As if the flowers of a regular S. canadensis weren’t pretty enough, a double-flowered form of bloodroot exists as well!
Going by the synonymous names of ‘Plena,’ ‘Multiplex,’ and ‘Flore-pleno,’ this cultivar has an inner ring of petals where the stamens would normally be… meaning this infertile variety won’t spread via seed.
It’s beautiful enough to have won an Award of Garden Merit in 1993 from the UK’s Royal Horticultural Society!
Managing Pests and Disease
There are a few critters and pathogens who pose a threat to a bloodroot’s health. I suppose you could say that they’re “out for blood”…
For the following plant-eating mammals, S. canadensis isn’t their preferred meal, due to its bitter taste and toxicity in large quantities.
But beggars can’t be choosers, so don’t be surprised if these guys feast on your bloodroot when little else is available early in the season.
A perimeter of deer fencing around your property is the best way to keep these conniving cervids from breaking in and munching on all your hard work.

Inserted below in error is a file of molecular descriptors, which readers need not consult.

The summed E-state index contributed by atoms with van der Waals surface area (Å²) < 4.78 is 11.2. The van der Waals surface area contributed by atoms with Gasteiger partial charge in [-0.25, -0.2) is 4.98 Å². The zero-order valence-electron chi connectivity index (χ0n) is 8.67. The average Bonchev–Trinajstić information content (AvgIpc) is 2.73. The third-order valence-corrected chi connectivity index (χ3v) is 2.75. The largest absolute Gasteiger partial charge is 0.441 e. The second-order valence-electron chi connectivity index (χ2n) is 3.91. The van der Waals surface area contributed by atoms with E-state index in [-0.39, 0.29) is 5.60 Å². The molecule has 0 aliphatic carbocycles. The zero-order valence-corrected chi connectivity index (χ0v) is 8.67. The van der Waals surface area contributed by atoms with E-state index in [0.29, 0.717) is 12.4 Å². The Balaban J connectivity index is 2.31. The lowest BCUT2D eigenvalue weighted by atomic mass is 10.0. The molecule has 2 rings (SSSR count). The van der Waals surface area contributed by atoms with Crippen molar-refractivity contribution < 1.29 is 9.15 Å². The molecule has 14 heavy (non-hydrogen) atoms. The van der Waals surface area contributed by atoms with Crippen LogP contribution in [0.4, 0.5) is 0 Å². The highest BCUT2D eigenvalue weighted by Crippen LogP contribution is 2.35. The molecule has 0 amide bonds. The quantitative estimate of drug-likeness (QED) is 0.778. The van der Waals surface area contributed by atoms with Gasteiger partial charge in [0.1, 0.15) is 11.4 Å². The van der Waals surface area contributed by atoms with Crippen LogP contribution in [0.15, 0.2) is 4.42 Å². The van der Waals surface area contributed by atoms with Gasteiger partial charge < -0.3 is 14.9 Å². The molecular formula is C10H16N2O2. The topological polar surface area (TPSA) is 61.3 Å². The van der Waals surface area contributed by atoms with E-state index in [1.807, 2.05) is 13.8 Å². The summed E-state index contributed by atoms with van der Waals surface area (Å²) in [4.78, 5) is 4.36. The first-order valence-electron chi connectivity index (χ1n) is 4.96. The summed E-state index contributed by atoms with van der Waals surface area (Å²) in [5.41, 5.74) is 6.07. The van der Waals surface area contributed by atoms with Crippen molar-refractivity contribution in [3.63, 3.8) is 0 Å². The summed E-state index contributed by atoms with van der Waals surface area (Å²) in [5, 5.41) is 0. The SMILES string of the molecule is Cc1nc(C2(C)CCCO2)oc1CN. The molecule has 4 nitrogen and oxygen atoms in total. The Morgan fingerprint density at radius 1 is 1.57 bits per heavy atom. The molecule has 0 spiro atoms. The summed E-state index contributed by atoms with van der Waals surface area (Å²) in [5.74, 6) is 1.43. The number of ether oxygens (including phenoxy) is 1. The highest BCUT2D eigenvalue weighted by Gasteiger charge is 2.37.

Should deer somehow infiltrate your yard, sprays of deer repellent on susceptible plants such as bloodroot will discourage feeding.
For further tips, check out our deer control guide.
Also known as woodchucks or whistle-pigs, groundhogs will emerge from winter dormancy, mate and give birth, and then feast on your garden with their children… if given the opportunity.
The above-mentioned deer fencing will halt any aboveground woodchuck movement, but you’ll have to add two feet of subterranean fencing to keep any tunneling whistle-pigs out.
Install it in an L-shape at the base, with one foot of material sunk straight down and another foot jutting out at a 90-degree angle away from the garden.
Many different substances can act as groundhog repellent when placed around your plants and the garden perimeter, such as ground black pepper, blood meal, hair clippings, and predator urine.
Humane catch-and-release traps baited with fresh fruits or veggies can be used if you’re looking for a more aggressive approach – make sure to place them around susceptible plants or known burrow entrances.
Any captured groundhogs should be relocated to a field or woodland area at least 20 miles away from where they were caught, without violating any local regulations.
A wild turkey that shows up on your property can be a novelty at first. But after you witness the damage they can do to your garden, you’ll want them gone asap.
A scarecrow, fake predator, or actual dog in your garden can scare off turkeys pretty quick.
If your mutt is unleashed, stay close by so that you can call off Fido before his predatory instincts kick in and dog-on-turkey combat ensues.